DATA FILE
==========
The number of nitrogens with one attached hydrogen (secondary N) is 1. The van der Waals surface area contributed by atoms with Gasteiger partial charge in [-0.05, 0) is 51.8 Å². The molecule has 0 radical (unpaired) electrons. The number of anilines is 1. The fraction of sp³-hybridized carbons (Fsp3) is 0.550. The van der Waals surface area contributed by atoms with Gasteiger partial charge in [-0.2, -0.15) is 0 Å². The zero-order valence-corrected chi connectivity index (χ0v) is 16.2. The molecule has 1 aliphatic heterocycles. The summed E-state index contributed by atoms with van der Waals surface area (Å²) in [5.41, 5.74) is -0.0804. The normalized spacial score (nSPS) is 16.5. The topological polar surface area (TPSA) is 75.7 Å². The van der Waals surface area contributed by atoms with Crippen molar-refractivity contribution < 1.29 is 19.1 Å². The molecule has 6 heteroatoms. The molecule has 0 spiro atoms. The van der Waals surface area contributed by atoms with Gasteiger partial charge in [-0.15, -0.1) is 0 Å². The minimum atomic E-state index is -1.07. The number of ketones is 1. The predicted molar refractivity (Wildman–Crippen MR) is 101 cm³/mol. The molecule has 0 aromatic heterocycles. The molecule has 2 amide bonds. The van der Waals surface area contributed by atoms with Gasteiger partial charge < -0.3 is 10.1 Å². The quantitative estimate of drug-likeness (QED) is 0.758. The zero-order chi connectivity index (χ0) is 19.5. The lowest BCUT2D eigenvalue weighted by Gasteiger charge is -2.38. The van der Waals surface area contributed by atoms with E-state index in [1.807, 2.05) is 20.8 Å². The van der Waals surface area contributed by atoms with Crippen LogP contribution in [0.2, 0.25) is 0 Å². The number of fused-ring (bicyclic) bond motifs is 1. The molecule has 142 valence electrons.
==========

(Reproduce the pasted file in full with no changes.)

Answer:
The number of nitrogens with one attached hydrogen (secondary N) is 1. The van der Waals surface area contributed by atoms with Gasteiger partial charge in [-0.05, 0) is 51.8 Å². The molecule has 0 radical (unpaired) electrons. The number of anilines is 1. The fraction of sp³-hybridized carbons (Fsp3) is 0.550. The van der Waals surface area contributed by atoms with Gasteiger partial charge in [-0.2, -0.15) is 0 Å². The zero-order valence-corrected chi connectivity index (χ0v) is 16.2. The molecule has 1 aliphatic heterocycles. The summed E-state index contributed by atoms with van der Waals surface area (Å²) in [5.41, 5.74) is -0.0804. The normalized spacial score (nSPS) is 16.5. The topological polar surface area (TPSA) is 75.7 Å². The van der Waals surface area contributed by atoms with Crippen molar-refractivity contribution < 1.29 is 19.1 Å². The molecule has 6 heteroatoms. The molecule has 0 spiro atoms. The van der Waals surface area contributed by atoms with Gasteiger partial charge in [-0.15, -0.1) is 0 Å². The minimum atomic E-state index is -1.07. The number of ketones is 1. The predicted molar refractivity (Wildman–Crippen MR) is 101 cm³/mol. The molecule has 0 aromatic heterocycles. The molecule has 2 amide bonds. The van der Waals surface area contributed by atoms with Gasteiger partial charge < -0.3 is 10.1 Å². The quantitative estimate of drug-likeness (QED) is 0.758. The zero-order chi connectivity index (χ0) is 19.5. The lowest BCUT2D eigenvalue weighted by Gasteiger charge is -2.38. The van der Waals surface area contributed by atoms with E-state index in [1.807, 2.05) is 20.8 Å². The van der Waals surface area contributed by atoms with Crippen LogP contribution in [0.2, 0.25) is 0 Å². The number of fused-ring (bicyclic) bond motifs is 1. The molecule has 142 valence electrons.